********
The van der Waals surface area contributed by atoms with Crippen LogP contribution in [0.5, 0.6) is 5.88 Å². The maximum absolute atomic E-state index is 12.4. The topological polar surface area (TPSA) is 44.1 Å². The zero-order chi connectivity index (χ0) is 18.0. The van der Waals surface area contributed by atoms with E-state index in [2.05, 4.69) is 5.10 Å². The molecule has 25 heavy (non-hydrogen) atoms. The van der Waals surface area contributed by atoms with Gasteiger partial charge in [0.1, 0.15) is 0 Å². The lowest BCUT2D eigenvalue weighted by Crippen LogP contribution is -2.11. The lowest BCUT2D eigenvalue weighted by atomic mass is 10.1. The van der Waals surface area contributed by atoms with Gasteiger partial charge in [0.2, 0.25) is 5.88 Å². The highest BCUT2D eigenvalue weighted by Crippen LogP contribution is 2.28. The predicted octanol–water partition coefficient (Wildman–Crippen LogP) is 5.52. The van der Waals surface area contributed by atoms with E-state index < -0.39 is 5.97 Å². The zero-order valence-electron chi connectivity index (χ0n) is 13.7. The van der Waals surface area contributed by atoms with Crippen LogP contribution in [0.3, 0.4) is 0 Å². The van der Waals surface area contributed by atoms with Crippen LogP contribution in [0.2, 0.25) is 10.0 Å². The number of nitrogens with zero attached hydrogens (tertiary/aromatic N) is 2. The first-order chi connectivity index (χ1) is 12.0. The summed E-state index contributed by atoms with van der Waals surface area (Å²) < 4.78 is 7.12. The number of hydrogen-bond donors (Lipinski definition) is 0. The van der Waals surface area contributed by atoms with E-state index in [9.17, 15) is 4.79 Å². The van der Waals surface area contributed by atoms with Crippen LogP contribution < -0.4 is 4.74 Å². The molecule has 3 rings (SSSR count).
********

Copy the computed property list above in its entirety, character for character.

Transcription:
The van der Waals surface area contributed by atoms with Crippen LogP contribution in [0.5, 0.6) is 5.88 Å². The maximum absolute atomic E-state index is 12.4. The topological polar surface area (TPSA) is 44.1 Å². The zero-order chi connectivity index (χ0) is 18.0. The van der Waals surface area contributed by atoms with E-state index in [2.05, 4.69) is 5.10 Å². The molecule has 25 heavy (non-hydrogen) atoms. The van der Waals surface area contributed by atoms with Gasteiger partial charge in [0.1, 0.15) is 0 Å². The lowest BCUT2D eigenvalue weighted by Crippen LogP contribution is -2.11. The lowest BCUT2D eigenvalue weighted by atomic mass is 10.1. The van der Waals surface area contributed by atoms with Gasteiger partial charge in [0.2, 0.25) is 5.88 Å². The highest BCUT2D eigenvalue weighted by Crippen LogP contribution is 2.28. The predicted octanol–water partition coefficient (Wildman–Crippen LogP) is 5.52. The van der Waals surface area contributed by atoms with E-state index < -0.39 is 5.97 Å². The zero-order valence-electron chi connectivity index (χ0n) is 13.7. The van der Waals surface area contributed by atoms with Crippen LogP contribution in [0.3, 0.4) is 0 Å². The van der Waals surface area contributed by atoms with Crippen LogP contribution in [0.2, 0.25) is 10.0 Å². The number of nitrogens with zero attached hydrogens (tertiary/aromatic N) is 2. The first-order chi connectivity index (χ1) is 12.0. The summed E-state index contributed by atoms with van der Waals surface area (Å²) < 4.78 is 7.12. The number of hydrogen-bond donors (Lipinski definition) is 0. The van der Waals surface area contributed by atoms with E-state index in [9.17, 15) is 4.79 Å². The van der Waals surface area contributed by atoms with Crippen LogP contribution < -0.4 is 4.74 Å². The molecule has 3 rings (SSSR count).